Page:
Historical Mortgage Rates: Averages and Trends

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After nearly two years of record-low mortgage rates, 2022 started off with rates nearly rising to levels we haven’t seen since before the pandemic.

That doesn’t mean you need to cancel your plans to refinance your mortgage or purchasing home. 

There’s a lot more that goes into the decision than just your interest rate, but rising rates will factor into your decision. Keep in mind, 30-year fixed rates are still close to 4%, much lower than the 5% to 6% average rates we saw just 15 years ago.

A recovering U.S. economy and supply chain issues helped drive inflation to levels we haven’t seen in decades. To keep inflation in check, the Federal Reserve has announced its intentions to raise short-term interest rates and began unwinding its support of the bond market, which helped keep rates low. The main drivers for mortgage rates in 2022 will be, “growth, plus inflation, plus the Fed, really in a nutshell that’s what’s going to be driving rates,” Joel Kan, an economist with the Mortgage Bankers Association, told NextAdvisor.

Many experts have forecast mortgage rates to rise in 2022, and rates have already exceeded the levels some predicted they wouldn’t touch until the end of the year. Let’s take a look at the past few years of historical mortgage rate trends and break down what that means for you.

Historical Mortgage Rate Averages Since 2019

About These Rates

These rate averages are based on weekday mortgage rate information provided by national lenders to Bankrate.com, which is owned by the same parent company as NextAdvisor. These marketplace average rates for a variety of refinance loan types are updated daily, though it is possible rates have changed since this was last updated.

Expert Take on Current Mortgage Rates

As a variety of economic factors affect the market, mortgage rates are expected to move up and down. Factors like inflation, which at 7.9% in February was the highest in 40 years, and anticipation that the Federal Reserve will raise its benchmark short-term interest rate to combat that inflation are pushing them upwards. Causing bigger swings is the Russian invasion of Ukraine, bringing new uncertainty to financial markets. 

Generally, experts expect rates will rise throughout 2022 with plenty of ups and downs along the way. More certainty is expected once the Fed begins raising rates, which is predicted to start this month. “Once we see [the Fed’s] first move, you might see much less volatility,” says Jennifer Beeston, senior vice president of mortgage lending at Guaranteed Rate. “If the Ukraine war wasn’t going on, I would be estimating that next week would even things out. But with the Ukraine war I think we’re going to keep on seeing these swings.”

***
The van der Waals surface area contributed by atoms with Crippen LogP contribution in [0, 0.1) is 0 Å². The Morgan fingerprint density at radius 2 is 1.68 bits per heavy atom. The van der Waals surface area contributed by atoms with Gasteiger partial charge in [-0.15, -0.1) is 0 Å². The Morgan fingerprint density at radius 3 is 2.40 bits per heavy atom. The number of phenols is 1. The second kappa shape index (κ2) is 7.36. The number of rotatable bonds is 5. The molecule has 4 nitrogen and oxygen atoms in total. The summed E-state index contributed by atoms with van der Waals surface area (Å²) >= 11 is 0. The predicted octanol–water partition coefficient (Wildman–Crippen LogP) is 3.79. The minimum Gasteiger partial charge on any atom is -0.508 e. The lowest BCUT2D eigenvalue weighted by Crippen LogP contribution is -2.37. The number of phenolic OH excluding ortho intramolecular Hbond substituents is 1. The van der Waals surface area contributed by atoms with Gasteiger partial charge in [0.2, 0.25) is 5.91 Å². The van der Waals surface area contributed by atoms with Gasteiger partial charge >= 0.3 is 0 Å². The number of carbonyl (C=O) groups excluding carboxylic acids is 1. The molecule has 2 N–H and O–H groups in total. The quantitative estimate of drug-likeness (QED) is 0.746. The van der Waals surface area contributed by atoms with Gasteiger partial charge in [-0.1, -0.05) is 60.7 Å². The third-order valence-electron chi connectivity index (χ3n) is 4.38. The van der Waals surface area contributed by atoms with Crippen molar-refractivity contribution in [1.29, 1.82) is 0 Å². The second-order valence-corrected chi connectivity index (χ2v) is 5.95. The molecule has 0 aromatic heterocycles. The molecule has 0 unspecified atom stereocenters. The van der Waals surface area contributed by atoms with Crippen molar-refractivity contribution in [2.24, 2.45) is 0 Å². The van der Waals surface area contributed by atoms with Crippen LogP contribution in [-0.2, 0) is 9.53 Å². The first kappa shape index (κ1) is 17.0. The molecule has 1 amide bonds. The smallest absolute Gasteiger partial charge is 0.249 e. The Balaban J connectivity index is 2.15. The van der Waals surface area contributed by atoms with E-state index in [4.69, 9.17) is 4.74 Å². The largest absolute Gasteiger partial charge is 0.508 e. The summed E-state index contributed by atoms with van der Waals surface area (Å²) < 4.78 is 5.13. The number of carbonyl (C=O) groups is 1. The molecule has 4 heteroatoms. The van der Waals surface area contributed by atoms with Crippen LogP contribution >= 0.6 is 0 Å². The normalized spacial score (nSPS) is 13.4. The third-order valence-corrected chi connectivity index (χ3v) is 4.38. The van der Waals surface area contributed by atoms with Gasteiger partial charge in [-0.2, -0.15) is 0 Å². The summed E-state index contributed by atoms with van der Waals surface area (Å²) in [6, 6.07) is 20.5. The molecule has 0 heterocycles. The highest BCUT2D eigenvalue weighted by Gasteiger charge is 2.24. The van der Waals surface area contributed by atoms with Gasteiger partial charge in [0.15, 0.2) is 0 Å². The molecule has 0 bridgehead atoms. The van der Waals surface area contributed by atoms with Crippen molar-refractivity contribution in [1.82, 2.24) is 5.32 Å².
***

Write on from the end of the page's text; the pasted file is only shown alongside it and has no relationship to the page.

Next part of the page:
History of the 30-Year Fixed Mortgage Rate

This chart, which uses data from a survey by Freddie Mac that differs slightly but generally tracks with the Bankrate survey used by NextAdvisor, offers a glimpse at how today’s rates compare with the past two decades. According to the chart, mortgage rates are up from the historically low years of 2020 and 2021, but they still aren’t high if you zoom out more than a few years.

Current mortgage interest rates are still very good from a long-term view, even if they’re breaking through the psychological barrier of 4%. Rates were well above 4% as recently as 2018 and 2019. Before the 2008 crash, a “good” rate was still above 5%. 

What Today’s Mortgage Rates Means for You

Although volatile, rates are trending up. That means the rate you might be quoted one day could be significantly different than one you get the next day. Experts caution against trying to time the market to get the best rate. It’s more important for homebuyers to focus on your home buying budget and stick with a payment you can afford, rather than waiting in hopes of rates dropping next week. “If you think you’re going to like the rate, lock it,” Beeston says. “Because it’s probably going to change in 20 minutes.”

While rates are trending up, don’t expect that to mean home prices will come down. Home prices are expected to keep rising because of a massive demand from buyers and a limited supply of new and existing homes.  If you’re waiting around for the market to crash, you could end up buying in the future when both rates and prices are much higher. “Unless we suddenly have a huge supply of housing, prices are going to keep going up,” Beeston says.

There is a lot to consider when deciding whether or not it’s the right time for you to purchase a home, and your mortgage rate is only one small part. Before you start house shopping, figure out your homebuying budget. Getting preapproved for a mortgage will give you a good idea of how much you can borrow. You’ll also want to save for a down payment, closing costs, and the unexpected expenses that come with owning a home.